"Dominican Responses in the Aftermath of the 1937 Haitian Massacre" by Richard Lee Turits, Ph.D.
Turits is Associate Professor of History at the University of Michigan. He is the author of Foundations of Despotism: Peasants, the Trujillo Regime, and Modernity in the Dominican Republic (2003).
Between October 2 and October 8, 1937, the Dominican military killed with machete an estimated 15,000 Haitian immigrants and Dominicans of Haitian descent who had lived in the northwestern frontier region of the Dominican Republic for decades. With few exceptions, Haitian workers in the cane fields, which were located elsewhere, were not targeted. The frontier had previously been characterized by fluid relations between ethnic Haitians and Dominicans – both of whom had been mostly independent peasants. And there had been a fairly open border between the island’s two nations without immigration restrictions. Ironically, official discourse had been increasingly pro- rather than anti-Haitian since the onset of the brutal dictatorship of Rafael Trujillo in 1930. The 1937 Massacre thus seemed to come out of nowhere.
The Dominican government anticipated armed retaliation from Haiti. Women and children were temporarily evacuated from the border areas. The Haitian military, however, did nothing to defend or avenge its compatriots. Indeed, at first Haitian president Sténio Vincent prohibited public discussion of the massacre and refused to allow the church to perform masses for the dead. His government's only response was to issue a statement with the Dominican government on October 15th dismissing the seriousness of the killings: "With the hope that certain incidents which occurred in the Northern frontier between Dominicans and Haitians would not be subject to exaggerated commentary contrary to the harmony [of the two nations]...it is declared that the good relations between Haiti and the Dominican Republic have not suffered any damage."
In the face of escalating domestic pressures in Haiti – demonstrations, strikes, and ultimately a failed coup effort in December – Vincent did eventually demand an international investigation and mediation. Unwilling to submit to an inquiry, Trujillo offered instead an indemnity to Haiti. One can only speculate as to why Vincent readily accepted Trujillo’s offer of $750,000 (of which only $525,000 was ever paid) in exchange for an end to international arbitration.
In the indemnity agreement signed in Washington, D.C. on 31 January 1938, the Dominican government recognized "no responsibility whatsoever" for the killings. Furthermore, in a statement made to the governments that witnessed the accord – Mexico, Cuba and the United States – Trujillo stressed how the agreement established new laws inhibiting migration between Haiti and the Dominican Republic: "More than an indemnity. . . [this will] assure the future of the Dominican family and preclude...the only threat that hovers over the future of our children, that constituted by the penetration, pacific but permanent and stubborn, of the worst Haitian element into our territory."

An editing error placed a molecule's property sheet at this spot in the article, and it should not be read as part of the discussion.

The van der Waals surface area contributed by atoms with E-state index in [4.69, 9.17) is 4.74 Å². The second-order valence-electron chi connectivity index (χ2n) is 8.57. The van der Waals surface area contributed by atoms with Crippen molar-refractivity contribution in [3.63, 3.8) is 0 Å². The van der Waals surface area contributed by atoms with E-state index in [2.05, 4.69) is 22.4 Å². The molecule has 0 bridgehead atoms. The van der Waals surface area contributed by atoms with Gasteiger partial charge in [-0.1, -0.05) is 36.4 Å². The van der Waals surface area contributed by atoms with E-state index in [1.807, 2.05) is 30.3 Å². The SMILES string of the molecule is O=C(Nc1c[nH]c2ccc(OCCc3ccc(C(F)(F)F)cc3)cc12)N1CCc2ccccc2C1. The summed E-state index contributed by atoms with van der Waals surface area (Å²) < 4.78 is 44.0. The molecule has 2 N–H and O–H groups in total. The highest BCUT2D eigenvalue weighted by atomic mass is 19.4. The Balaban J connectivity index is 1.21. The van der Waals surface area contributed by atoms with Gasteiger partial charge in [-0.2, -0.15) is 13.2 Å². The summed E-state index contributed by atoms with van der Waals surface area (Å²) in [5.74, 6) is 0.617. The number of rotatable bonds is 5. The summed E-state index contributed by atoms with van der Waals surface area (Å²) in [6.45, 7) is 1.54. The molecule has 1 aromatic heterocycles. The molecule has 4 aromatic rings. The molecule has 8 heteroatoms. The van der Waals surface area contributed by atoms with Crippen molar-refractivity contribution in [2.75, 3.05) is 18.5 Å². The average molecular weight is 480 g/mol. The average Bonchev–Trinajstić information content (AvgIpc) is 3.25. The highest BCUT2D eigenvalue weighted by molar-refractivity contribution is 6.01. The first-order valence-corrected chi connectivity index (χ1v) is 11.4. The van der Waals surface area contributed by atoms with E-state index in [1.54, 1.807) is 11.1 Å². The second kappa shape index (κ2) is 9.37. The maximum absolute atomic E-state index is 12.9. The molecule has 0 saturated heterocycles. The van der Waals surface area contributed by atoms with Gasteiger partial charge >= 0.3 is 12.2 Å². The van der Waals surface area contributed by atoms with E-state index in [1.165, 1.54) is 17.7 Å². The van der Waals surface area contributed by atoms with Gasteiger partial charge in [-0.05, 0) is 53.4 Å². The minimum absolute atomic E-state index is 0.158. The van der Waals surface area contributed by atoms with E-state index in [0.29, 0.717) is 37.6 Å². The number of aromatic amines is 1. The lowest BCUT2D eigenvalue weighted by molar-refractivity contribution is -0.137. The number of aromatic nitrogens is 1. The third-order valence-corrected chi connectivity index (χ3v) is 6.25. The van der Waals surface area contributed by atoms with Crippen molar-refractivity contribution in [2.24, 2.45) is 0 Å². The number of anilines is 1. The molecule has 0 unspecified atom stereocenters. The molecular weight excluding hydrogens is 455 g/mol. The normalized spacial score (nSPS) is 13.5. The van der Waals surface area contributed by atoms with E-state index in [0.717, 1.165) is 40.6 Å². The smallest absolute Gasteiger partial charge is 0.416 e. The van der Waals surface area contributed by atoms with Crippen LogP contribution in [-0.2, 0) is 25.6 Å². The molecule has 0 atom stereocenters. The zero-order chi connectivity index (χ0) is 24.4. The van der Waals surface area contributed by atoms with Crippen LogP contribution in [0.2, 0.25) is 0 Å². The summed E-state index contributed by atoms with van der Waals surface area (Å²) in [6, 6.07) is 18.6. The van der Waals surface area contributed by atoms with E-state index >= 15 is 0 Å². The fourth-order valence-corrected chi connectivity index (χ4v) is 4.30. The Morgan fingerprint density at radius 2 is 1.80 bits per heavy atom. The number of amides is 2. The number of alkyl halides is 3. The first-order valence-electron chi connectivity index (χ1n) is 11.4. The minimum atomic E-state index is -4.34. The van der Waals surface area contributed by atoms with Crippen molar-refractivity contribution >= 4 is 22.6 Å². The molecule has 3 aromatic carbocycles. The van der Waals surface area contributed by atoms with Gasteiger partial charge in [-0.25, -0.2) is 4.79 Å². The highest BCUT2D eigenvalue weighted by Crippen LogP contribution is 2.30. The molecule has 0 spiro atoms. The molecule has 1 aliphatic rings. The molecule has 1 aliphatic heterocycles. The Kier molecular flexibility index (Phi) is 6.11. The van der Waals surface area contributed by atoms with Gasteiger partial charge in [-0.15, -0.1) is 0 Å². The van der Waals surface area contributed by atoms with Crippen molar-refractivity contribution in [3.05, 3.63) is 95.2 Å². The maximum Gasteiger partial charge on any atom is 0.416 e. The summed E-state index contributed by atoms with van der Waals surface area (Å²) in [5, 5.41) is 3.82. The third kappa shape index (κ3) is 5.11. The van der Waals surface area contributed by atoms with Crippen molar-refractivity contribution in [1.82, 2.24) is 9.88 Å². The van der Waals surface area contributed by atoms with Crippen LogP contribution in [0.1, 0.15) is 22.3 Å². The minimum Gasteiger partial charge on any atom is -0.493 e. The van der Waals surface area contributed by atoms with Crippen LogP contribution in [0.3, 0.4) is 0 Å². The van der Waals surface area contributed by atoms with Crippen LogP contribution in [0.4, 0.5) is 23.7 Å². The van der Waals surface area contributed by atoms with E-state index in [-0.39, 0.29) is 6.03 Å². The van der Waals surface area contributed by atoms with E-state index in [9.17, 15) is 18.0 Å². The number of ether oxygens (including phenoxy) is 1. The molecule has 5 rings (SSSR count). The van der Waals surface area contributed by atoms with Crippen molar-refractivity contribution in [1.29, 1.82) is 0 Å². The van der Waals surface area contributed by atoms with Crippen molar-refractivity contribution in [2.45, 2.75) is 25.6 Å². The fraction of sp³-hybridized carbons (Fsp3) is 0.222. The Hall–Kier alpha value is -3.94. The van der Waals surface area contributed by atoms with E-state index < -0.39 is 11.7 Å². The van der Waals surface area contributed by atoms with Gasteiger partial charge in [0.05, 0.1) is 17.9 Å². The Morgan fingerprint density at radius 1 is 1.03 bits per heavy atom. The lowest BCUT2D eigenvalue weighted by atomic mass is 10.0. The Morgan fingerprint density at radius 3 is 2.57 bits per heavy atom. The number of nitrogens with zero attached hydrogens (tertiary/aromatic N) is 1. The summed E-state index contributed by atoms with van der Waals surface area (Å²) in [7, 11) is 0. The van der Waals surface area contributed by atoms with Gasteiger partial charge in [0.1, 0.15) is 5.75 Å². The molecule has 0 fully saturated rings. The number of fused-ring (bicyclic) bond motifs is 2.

In the indemnity agreement, the Trujillo regime, in effect, defended the massacre as a response to a mythical illegal immigration by supposedly undesirable Haitians. Trujillo thus turned a moment of international scandal that might have toppled his regime into the foundational event for legitimating the state through anti-Haitian nationalism. This nationalism rationalized both the massacre and the government’s newly closed and well-policed border as necessary to protect an ethnically and linguistically defined Dominican community, one that the massacre had, in fact, just violently constructed itself.
In November 1937, Trujillo had initiated a criminal investigation into the "incidents" in the frontier, which led by March to the conviction of dozens of Dominican civilians obligated to confess to killing 423 Haitians. Neither these trials nor the accord with Haiti, however, signaled an end to the terror. In the spring of 1938, Trujillo ordered a new campaign against "Haitians," this time in the southern frontier. Over several months, thousands were forced to flee, and hundreds were killed.
Responses to the massacre among Dominicans in the northern frontier varied. Their communities had been devastated by the slaughter or flight of half their populations, and instead of free and frequent movement between Haiti and the Dominican Republic, they faced a closed border. From many of their perspectives, Trujillo’s massacre seemed an inexplicable horror. Others, though, and above all their offspring, over time embraced the age-old anti-Haitianism of elite urban Dominicans and came to believe that the killings had restored a true Dominican-ness to the frontier. This dovetailed with growing anti-Haitian racism among ordinary Dominicans across the country as massive numbers of Haitian migrants were integrated at the bottom rung of the labor market in the decades after the Massacre.